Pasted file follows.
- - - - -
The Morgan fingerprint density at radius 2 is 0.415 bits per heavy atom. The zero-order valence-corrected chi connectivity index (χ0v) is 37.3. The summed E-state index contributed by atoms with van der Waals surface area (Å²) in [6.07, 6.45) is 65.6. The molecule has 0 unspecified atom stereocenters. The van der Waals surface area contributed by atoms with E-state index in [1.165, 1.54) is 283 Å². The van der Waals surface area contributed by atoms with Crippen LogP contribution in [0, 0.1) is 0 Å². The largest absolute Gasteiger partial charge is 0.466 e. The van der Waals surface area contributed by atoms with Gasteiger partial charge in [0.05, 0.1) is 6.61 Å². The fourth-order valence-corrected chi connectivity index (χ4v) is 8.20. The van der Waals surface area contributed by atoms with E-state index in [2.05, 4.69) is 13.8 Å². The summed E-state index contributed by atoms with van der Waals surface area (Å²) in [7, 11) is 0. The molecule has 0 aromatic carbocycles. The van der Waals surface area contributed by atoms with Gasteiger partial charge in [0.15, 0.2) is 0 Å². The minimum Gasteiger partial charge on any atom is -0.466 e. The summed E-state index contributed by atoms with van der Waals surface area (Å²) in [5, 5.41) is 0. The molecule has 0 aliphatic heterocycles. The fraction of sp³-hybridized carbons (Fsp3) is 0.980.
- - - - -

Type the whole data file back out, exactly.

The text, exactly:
The Morgan fingerprint density at radius 2 is 0.415 bits per heavy atom. The zero-order valence-corrected chi connectivity index (χ0v) is 37.3. The summed E-state index contributed by atoms with van der Waals surface area (Å²) in [6.07, 6.45) is 65.6. The molecule has 0 unspecified atom stereocenters. The van der Waals surface area contributed by atoms with E-state index in [1.165, 1.54) is 283 Å². The van der Waals surface area contributed by atoms with Crippen LogP contribution in [0, 0.1) is 0 Å². The largest absolute Gasteiger partial charge is 0.466 e. The van der Waals surface area contributed by atoms with Gasteiger partial charge in [0.05, 0.1) is 6.61 Å². The fourth-order valence-corrected chi connectivity index (χ4v) is 8.20. The van der Waals surface area contributed by atoms with E-state index in [2.05, 4.69) is 13.8 Å². The summed E-state index contributed by atoms with van der Waals surface area (Å²) in [7, 11) is 0. The molecule has 0 aromatic carbocycles. The van der Waals surface area contributed by atoms with Gasteiger partial charge in [0.15, 0.2) is 0 Å². The minimum Gasteiger partial charge on any atom is -0.466 e. The summed E-state index contributed by atoms with van der Waals surface area (Å²) in [5, 5.41) is 0. The molecule has 0 aliphatic heterocycles. The fraction of sp³-hybridized carbons (Fsp3) is 0.980.